I grew up in an Anglican/United Church household with a healthy respect for the season of Lent. As a young girl it seemed to me like a long time to give up chocolate! Even with my skewed and limited perspective I remember coming away with a greater sense of the sacrifice of Christ having experienced Lent, failures and all, with my family.
Have you ever stopped to consider the meaning of Lent and how it could enrich your family’s appreciation of Easter? About.com describes Lent as follows: “the Christian season of preparation before Easter. In Western Christianity, Ash Wednesday marks the first day, or the start of the season of Lent, which begins 40 days prior to Easter (Sundays are not included in the count). Lent is a time when many Christians prepare for Easter by observing a period of fasting, repentance, moderation and spiritual discipline. The purpose is to set aside time for reflection on Jesus Christ – his suffering and his sacrifice, his life, death, burial and resurrection.”
Please read through the following ideas on ~Intentionally Celebrating Lent as a Family~ written by Lindsay Edmunds from the website “Passionate Homemaking: Loving simple, natural and intentional living.”
“I have been convicted lately considering how much thought and intentionality I love to put into preparing our hearts for the birth of Christ during the Advent season and then how little thought I take to preparing for the ultimate accumulation of Christ’s life in his death and resurrection that is the focus of our Easter celebrations. It usually just comes upon me with little to no thought or preparation. In light of this, I felt like this was the year to begin cultivating more intentionality in celebrating this glorious occasion which is the foundation for our faith. I am beginning early by preparing a list of activities that our family could complete during the lent season of preparation. There are 40 days of Lent, which starts on Wednesday, March 5 this year. I have decided to compile these activities on cards that could be completed throughout this 40 day period. These activities are primarily for young children but could be adapted as necessary. Pick and chose any of these ideas for your own use as desired. I hope to do 2-3 of them each week during Lent.”
About Lindsay: Lindsay Edmonds is first a lover of Jesus, wife, mother of three, homemaker, and writer. She is the editor of Passionate Homemaking since its beginning five years ago. She loves inspiring women around the world toward simple, natural, and intentional living for the glory of God.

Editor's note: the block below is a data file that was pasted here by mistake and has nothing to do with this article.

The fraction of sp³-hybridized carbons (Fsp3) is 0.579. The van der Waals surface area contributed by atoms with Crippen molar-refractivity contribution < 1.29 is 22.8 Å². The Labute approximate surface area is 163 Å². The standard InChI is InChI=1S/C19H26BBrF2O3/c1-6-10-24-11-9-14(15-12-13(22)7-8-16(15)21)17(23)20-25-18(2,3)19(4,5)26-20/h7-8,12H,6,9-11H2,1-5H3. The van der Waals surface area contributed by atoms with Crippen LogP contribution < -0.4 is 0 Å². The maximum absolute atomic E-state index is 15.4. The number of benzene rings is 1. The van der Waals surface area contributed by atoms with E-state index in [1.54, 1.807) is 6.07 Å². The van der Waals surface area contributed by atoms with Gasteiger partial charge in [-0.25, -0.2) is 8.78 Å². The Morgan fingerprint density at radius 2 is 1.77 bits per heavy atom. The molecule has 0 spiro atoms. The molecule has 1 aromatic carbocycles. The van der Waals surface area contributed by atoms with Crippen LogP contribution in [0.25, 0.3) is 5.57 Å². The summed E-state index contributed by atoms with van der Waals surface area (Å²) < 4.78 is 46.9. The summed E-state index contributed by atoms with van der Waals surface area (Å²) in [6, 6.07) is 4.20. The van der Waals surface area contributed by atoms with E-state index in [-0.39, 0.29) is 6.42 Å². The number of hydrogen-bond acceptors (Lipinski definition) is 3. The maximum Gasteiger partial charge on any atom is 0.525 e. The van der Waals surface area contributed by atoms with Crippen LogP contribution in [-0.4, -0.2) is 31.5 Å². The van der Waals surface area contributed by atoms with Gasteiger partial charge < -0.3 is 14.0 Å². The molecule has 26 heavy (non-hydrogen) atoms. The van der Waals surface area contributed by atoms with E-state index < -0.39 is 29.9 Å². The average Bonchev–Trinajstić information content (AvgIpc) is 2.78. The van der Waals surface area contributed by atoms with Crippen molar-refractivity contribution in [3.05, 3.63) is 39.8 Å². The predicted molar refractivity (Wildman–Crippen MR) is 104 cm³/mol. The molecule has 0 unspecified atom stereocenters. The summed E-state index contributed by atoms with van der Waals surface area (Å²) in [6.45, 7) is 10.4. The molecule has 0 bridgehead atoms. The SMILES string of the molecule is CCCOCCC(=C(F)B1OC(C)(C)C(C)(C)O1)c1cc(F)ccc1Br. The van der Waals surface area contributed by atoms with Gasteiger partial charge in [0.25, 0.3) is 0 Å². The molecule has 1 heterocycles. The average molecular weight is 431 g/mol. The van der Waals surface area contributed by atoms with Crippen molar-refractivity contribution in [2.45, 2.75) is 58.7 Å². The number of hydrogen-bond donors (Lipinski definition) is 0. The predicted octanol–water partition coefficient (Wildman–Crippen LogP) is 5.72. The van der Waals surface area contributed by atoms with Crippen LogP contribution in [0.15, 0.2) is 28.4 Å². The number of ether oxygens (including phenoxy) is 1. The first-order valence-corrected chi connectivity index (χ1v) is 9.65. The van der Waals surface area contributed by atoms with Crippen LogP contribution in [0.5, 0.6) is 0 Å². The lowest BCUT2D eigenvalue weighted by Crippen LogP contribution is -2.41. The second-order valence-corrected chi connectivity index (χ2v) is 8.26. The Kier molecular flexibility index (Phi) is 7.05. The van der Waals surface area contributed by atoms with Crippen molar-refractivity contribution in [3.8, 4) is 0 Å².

Family Friendly Lent Activities:
1. Make a JesusTree: During the Advent season, we like to make a Jesse tree with symbols representing stories throughout the Old Testament that led up to the birth of Christ Jesus. For Easter/Lent celebration, why not make a Jesus Tree with images or symbols from the life and death of Christ. Find ideas to make your own Jesus tree here or buy a complete kit here.
2. Start a Garden indoors to help your children understand the death and rebirth of Christ. Plant little lettuce seeds or whatever seeds you desire. Explain how the planting symbolizes the death of Jesus and how the sprouting seed symbolizes His rebirth. When Easter arrives, transplant your seedlings to your yard.
3. Make Pretzels pretzels: Pretzels were a common fasting food among early Christians, and they were traditionally made of flour, water and salt. The shape of the simple food signifies the arms crossed in prayer. Share your pretzels with a neighbor or family you are seeking to reach out to.
4. Make Hot Cross Buns http://allrecipes.com/Recipe/Easter-Buttermilk-Hot-Cross-Buns/Detail.aspx: Hot cross buns are also traditional Lenten bread. Make some with your children while explaining how they are important in the celebration of Lent. The buns may have originated in the 12th century, and the frosting is applied as a cross. Younger children can make simple, bread-shaped crosses to give to grandparents, friends and other family members.
5. Make Easter Story Cookies.
6. Make a Salt Dough Crown of Thorns. An alternative idea: make a crown out of playdough and toothpicks.
7. Make a “Stained Glass” Cross.
8. Encourage a Heart for World Prayer: Lent is a season of focused preparation and a great opportunity to focus on praying for the world around us. Traditionally, the first Friday in Lent is celebrated as a World Day of Prayer. Choose a continent to focus praying for during each week leading up to Easter.